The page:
Acoustic Radar Display




Introduction: Acoustic Radar Display

About: 55+ years in electronics, computers, and teaching ... now retired.

This instructable describes how to make an ultrasonic “radar-style” display using an Arduino microcontroller, an ultrasonic sensor, and a small stepping motor.

An optional sensor modification allows multiple objects to be detected with each ping.

Construction is simple ... all you need are two drills, a sharp knife, a pair of side-cutters , and a soldering iron.

Photo 1 shows the basic parts. The “insert” shows a random-dot test pattern. Dots representing primary objects are shown in red ... dots representing secondary objects are shown in blue.

Photo 2 shows the assembled unit.

Photo 3 shows an actual screen shot of seven objects. [1]

The video clip shows the unit in operation.


The azimuth and distance of each primary object are shown in red. Any echo from a secondary object is shown in blue. Without the sensor modification you will only see the red objects.

Since the sonic pulses expand in a cone-like manner, distant objects appear wider. The actual bearing of each object is the midpoint of each continuous (red or red/blue) line.

Continuous lines containing both red and blue dots are a single object, part of which is in shadow.

Step 1: Wiring Diagram

The wiring diagram is shown in photo1.

An optional modification is shown in photo2. This modification is the SAME for both the HC-SR04 and the HY-SRF05 ultrasonic sensors and allows multiple echos to be detected. [1]


For a full explanation see my instructable

If you have an HC-SR04, the integrated circuit to which you solder the wire is labelled U2

Step 2: Parts List

The following parts were obtained locally:

  • 1 only plastic food container.
  • 1 only sub-miniature micro-switch.
  • 1 only male header strip (used for attaching wires from sensor).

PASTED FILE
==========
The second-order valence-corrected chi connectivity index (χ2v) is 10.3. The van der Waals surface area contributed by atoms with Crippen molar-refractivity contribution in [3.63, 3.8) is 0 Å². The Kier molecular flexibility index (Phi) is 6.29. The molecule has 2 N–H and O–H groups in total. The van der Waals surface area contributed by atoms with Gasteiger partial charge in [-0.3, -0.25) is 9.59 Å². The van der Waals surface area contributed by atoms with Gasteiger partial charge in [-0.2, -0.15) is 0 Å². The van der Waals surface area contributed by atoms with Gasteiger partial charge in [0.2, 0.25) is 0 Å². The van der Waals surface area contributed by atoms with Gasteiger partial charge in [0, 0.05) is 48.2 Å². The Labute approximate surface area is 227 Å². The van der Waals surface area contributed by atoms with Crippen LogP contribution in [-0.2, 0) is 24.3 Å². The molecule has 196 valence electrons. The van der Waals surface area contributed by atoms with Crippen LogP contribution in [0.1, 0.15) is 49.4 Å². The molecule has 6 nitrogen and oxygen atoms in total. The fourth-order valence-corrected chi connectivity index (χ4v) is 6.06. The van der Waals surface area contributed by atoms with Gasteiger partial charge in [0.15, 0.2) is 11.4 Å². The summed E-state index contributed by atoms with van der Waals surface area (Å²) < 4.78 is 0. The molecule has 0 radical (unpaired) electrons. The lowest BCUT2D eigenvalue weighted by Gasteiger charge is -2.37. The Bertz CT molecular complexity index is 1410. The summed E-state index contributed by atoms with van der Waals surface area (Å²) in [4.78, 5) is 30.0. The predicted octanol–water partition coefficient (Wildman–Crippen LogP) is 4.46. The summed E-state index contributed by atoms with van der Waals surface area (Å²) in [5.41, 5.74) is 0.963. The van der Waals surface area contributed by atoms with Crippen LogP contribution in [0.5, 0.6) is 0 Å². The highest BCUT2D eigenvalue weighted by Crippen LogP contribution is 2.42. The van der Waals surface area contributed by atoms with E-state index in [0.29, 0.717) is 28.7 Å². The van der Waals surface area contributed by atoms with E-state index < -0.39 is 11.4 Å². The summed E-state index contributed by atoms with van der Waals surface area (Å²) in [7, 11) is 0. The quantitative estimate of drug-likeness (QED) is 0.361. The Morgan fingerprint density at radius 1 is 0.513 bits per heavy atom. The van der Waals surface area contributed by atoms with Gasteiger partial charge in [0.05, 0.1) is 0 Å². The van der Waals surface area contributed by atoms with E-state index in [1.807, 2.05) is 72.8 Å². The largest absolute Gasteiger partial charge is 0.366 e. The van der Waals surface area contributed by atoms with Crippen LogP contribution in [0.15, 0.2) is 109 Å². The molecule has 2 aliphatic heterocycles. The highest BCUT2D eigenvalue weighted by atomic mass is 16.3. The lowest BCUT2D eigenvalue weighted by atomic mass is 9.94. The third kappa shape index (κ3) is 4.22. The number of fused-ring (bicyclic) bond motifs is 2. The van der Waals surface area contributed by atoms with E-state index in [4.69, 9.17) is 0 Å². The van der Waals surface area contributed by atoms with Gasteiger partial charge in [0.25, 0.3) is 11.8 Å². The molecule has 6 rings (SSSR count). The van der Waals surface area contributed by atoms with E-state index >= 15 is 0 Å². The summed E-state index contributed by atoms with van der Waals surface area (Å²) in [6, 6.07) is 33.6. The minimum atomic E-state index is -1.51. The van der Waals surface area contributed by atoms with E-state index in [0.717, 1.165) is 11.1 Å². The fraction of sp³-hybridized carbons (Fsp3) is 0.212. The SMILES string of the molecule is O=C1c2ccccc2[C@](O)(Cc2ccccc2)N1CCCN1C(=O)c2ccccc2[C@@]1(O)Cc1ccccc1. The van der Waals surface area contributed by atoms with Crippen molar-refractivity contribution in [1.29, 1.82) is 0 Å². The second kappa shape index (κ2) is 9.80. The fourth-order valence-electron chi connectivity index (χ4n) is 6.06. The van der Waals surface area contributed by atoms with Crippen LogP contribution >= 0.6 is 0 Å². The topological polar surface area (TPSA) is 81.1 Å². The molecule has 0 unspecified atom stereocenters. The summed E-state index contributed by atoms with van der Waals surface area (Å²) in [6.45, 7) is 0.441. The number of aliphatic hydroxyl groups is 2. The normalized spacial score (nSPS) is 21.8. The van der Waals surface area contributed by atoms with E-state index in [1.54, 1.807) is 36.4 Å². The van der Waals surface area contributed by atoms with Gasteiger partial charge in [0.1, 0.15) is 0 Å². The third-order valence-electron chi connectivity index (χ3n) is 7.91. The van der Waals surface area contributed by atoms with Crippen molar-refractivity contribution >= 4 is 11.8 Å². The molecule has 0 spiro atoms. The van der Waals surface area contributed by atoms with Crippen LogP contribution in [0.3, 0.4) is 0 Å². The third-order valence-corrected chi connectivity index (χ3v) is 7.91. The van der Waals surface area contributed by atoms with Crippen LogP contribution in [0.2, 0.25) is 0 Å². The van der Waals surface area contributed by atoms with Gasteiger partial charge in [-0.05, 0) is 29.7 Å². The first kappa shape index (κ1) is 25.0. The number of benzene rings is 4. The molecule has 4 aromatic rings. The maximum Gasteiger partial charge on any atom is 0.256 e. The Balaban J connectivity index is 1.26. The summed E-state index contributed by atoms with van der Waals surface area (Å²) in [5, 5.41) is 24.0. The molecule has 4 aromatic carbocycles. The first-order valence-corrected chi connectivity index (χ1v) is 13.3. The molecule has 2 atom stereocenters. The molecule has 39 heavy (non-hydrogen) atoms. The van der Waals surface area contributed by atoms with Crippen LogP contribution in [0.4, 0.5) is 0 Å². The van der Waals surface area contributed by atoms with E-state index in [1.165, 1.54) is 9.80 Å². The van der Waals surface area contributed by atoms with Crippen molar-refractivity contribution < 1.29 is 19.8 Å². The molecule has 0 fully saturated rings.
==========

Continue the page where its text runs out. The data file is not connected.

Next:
• 1 only female header strip (used to mount sensor).
  • 1 only piece of 20 gauge aluminium (scrap) sheet 40mm x 55mm.
  • 6 only 9mm nylon spacers tapped 3mm.
  • 3 only cable-ties.
  • 13 only 3mm x 6mm bolts.
  • 1 only 3mm nut.
  • 4 only 4mm x 10mm bolts.
  • 2 only 4mm nuts.

The following parts were obtained from

  • 1 only Arduino Uno R3 microcontroller complete with USB cable.
  • 1 only 28BJY-48 5 volt stepping motor complete with ULN2003 controller.
  • 1 only 5mm bore brass hex shaft to wheel coupler for model cars.
  • 1 only HY-SRF05 (or HC-SRF04) ultrasonic sensor.

Step 3: How It Works


All parts are housed inside a plastic food container. Power is obtained from your USB port.

The circuit comprises an Arduino, an ultrasonic sensor, a stepping-motor, and a micro-switch for moving the sensor to its “home” position. The micro-switch is necessary as it is not possible to rotate the stepping motor by hand due to its 64:1 internal gearing.

When first powered up the Arduino rotates the sensor to its “home” position, as determined by the micro-switch, then “polls” the display until it gets a response.

The 28BJY-48 stepping motor has a “stride angle” of 5.625/64 degrees which means that 1 degree steps are not possible (even though our graticule is labelled 0..180 degrees).

Fortunately, 180/stride-angle = 180*64/5.625 = 2048 which is evenly divisible by 8. If we increment a number from 0..2048 and divide by 8 there are 256 occasions when we get a remainder of zero ... we simply send a “ping” whenever the remainder is zero. This equates to a “ping” every PI/256 radians or 0.703125 degrees.

Software [1]

The display then takes control and continually asks the Arduino to supply the following data:

  • Azimuth
  • Distance1
  • Distance2
  • Direction

The “distance(s)” for each “azimuth” are then displayed on the screen. The “direction” information is used to create the illusion of “dots” appearing behind the “beam” as it rotates.

The Arduino automatically moves to the next “ping” position whenever data is sent to the display.


The “Processing 3” software used for writing the display may be downloaded from

Processing 3 supports 2D and 3D graphics and is very similar to the Arduino IDE (Integrated Development Environment). The main visual differences are a “graphics window” when the code is running and the use of a “draw()” function instead of the Arduino “loop()”.

Step 4: The Display

The Graticule

I chose to create a 180 degree graphics display as it provides a “radar shadow” in which to stand while experimenting. Such a display is also compatible with a servo motor should I wish to use one. A full 360 degree display can be obtained by tweaking the code.

The following photos explain how the graticule was created:

Photo 1

  • The graticule comprises a number of “arcs” and “lines”. Angled labels are shown in this photo but were later dropped in favour of horizontal text which is easier to read.

Photo 2

  • Shows a red line depicting the “beam”. The text in the label is now horizontal.

Photo 3

  • The red line in photo 2 has been rotated 0..180 degrees through 256 azimuth positions. In this photo the outer parts of the graticule are not covered as the beam-width is too narrow. This results in some strange artifacts.

Photo 4

  • Increasing the beam-width has eliminated these artifacts.

Photo 5